Wednesday, May 15, 2013
Considerations with Mangini, consultants
By Mike Sando
Eric Mangini has strong ties to San Francisco 49ers management and coaches dating back at least 15 years.
The thought of the 49ers consulting with him has obvious appeal given those connections and given Mangini's background as a defensive coordinator in particular.
Mangini, now an NFL analyst for ESPN, is reportedly among multiple football people the 49ers have considered adding as a consultant. I don't know the extent of communications between Mangini and the team, but the subject raises a few thoughts in general:
- Open to ideas: The 49ers are coming off a Super Bowl appearance. They have succeeded beyond reasonable expectations under coach Jim Harbaugh and general manager Trent Baalke. But they still appear open to outside ideas. That is good. The 49ers have over the years welcomed into their organization people with a range of professional backgrounds, some from outside the league. Paraag Marathe, Gideon Yu and Mark Wan come to mind as prominent examples.
- Potential pitfalls: Bringing on a high-profile former defensive coordinator in any capacity would raise questions about the current defensive coordinator. Vic Fangio has, by all accounts, done a fantastic job for the 49ers. Mangini, if hired, might help with the offense. That's great, but he's still a high-profile defensive coach and his presence in any coaching capacity would invite questions about where the initial job might lead.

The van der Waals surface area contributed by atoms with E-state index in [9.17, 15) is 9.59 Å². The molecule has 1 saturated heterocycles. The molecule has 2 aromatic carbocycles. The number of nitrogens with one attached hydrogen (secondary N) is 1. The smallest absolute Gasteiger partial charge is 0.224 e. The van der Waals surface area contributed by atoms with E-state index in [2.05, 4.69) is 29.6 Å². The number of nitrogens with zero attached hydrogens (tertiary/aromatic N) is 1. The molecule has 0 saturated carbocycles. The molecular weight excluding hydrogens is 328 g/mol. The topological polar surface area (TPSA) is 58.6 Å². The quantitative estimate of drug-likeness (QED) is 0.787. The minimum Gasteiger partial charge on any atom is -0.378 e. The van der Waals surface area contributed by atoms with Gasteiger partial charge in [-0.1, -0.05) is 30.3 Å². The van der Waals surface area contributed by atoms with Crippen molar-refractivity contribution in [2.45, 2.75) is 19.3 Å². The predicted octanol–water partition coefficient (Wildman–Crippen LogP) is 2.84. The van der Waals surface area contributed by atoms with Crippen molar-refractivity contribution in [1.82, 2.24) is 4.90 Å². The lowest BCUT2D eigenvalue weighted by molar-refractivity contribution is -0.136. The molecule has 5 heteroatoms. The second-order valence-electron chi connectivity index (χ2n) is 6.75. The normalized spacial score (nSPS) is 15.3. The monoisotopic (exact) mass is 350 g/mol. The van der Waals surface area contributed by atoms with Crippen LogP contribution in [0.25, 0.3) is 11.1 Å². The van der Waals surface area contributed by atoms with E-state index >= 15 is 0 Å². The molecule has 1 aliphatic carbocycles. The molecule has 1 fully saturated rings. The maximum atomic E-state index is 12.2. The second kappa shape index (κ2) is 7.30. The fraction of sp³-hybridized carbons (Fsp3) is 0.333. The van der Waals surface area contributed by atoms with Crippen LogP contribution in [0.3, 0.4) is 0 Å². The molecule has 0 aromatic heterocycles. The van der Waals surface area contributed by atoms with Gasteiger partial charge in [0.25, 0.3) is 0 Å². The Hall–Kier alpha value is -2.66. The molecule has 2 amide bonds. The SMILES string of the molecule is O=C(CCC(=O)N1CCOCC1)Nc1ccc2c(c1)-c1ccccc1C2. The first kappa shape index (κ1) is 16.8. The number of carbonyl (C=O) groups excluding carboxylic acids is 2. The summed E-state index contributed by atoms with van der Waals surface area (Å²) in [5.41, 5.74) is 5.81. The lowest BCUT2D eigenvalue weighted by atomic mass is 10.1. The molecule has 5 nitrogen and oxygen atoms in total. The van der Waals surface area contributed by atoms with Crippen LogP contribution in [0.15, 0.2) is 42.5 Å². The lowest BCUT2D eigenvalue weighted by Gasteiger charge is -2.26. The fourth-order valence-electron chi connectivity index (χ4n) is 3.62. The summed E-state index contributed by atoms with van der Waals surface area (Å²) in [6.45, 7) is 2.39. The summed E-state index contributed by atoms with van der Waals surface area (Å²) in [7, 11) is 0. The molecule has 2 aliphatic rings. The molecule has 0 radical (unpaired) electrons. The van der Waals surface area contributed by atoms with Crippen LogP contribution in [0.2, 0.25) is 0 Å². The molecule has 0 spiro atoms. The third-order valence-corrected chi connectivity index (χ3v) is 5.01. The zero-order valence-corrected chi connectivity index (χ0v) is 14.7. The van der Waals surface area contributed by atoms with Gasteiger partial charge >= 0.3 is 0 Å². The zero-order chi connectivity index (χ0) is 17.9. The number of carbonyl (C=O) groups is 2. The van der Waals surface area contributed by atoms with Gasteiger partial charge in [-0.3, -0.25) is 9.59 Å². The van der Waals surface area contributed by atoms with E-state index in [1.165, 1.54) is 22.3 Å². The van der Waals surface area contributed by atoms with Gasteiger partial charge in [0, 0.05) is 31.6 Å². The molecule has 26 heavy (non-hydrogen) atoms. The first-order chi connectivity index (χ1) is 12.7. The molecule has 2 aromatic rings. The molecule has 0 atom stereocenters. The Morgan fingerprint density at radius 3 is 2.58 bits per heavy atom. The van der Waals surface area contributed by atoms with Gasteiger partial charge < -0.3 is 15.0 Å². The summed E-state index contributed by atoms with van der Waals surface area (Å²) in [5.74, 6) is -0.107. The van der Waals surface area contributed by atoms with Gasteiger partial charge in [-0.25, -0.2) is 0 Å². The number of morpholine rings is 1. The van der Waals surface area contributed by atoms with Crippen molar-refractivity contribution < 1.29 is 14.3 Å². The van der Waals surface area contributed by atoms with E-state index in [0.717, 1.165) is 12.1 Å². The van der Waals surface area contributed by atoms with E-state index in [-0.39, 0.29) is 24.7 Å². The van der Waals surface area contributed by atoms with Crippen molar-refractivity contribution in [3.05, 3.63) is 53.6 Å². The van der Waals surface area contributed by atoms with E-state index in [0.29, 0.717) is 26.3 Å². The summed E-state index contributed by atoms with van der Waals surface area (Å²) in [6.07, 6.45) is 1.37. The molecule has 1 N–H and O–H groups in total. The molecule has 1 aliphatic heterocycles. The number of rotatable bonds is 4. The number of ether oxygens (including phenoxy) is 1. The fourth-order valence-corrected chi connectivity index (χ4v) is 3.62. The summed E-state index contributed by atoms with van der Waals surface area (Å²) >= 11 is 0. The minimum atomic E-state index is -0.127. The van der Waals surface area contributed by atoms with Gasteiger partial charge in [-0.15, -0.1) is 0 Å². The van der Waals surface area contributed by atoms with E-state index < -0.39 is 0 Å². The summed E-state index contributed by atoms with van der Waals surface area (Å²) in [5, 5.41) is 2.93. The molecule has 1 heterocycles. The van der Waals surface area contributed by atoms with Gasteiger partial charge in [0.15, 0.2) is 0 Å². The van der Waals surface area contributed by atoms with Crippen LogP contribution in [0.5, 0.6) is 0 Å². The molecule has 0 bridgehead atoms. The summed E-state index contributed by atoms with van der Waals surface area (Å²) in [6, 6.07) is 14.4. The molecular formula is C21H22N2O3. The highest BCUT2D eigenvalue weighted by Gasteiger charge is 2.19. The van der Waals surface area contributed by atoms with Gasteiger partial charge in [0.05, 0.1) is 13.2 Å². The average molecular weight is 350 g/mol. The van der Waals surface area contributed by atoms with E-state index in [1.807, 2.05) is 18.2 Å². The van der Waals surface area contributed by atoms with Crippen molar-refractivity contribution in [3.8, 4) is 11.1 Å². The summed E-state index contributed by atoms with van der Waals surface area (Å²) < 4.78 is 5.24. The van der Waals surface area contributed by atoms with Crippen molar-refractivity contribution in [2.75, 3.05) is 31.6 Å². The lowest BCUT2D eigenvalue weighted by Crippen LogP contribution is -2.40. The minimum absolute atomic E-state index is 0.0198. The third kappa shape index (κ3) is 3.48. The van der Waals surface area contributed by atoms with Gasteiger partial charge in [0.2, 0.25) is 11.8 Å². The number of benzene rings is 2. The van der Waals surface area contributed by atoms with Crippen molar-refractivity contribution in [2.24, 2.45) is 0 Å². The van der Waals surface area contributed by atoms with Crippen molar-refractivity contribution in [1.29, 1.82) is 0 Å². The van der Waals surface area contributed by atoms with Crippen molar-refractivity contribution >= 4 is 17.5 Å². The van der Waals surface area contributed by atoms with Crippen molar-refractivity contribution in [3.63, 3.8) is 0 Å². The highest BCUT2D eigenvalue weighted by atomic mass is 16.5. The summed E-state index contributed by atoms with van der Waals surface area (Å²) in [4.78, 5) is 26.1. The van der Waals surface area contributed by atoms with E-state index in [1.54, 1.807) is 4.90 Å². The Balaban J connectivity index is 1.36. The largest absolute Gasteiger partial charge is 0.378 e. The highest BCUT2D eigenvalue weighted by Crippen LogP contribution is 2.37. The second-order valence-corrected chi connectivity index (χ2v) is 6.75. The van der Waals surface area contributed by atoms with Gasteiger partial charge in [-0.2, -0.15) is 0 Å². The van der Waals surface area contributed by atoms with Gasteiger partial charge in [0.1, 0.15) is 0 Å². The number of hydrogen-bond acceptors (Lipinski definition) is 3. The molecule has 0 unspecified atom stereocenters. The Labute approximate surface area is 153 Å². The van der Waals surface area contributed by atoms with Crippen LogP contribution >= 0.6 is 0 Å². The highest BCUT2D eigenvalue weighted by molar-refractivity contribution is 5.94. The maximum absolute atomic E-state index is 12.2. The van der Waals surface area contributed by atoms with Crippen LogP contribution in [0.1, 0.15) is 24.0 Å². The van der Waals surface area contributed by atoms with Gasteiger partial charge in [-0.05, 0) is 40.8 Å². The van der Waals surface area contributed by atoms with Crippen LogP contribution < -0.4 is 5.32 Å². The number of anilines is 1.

- Ties to 49ers: Mangini worked with Baalke when both were with the New York Jets. He has also worked with 49ers special-teams coach Brad Seely. If Harbaugh were to consider adding Mangini, I would see that as evidence of his complete trust in Seely.
- Personnel feel: Finding creative ways to use personnel could be a strength for Mangini. The 49ers have already been quite creative on that front, particularly on offense. Mangini's familiarity with Baalke from their Jets days, coupled with his coaching experience, could add value as the 49ers seek ways to maximize their personnel.
That is probably enough on the subject until we know whether this marks the beginning of the story or the end of it.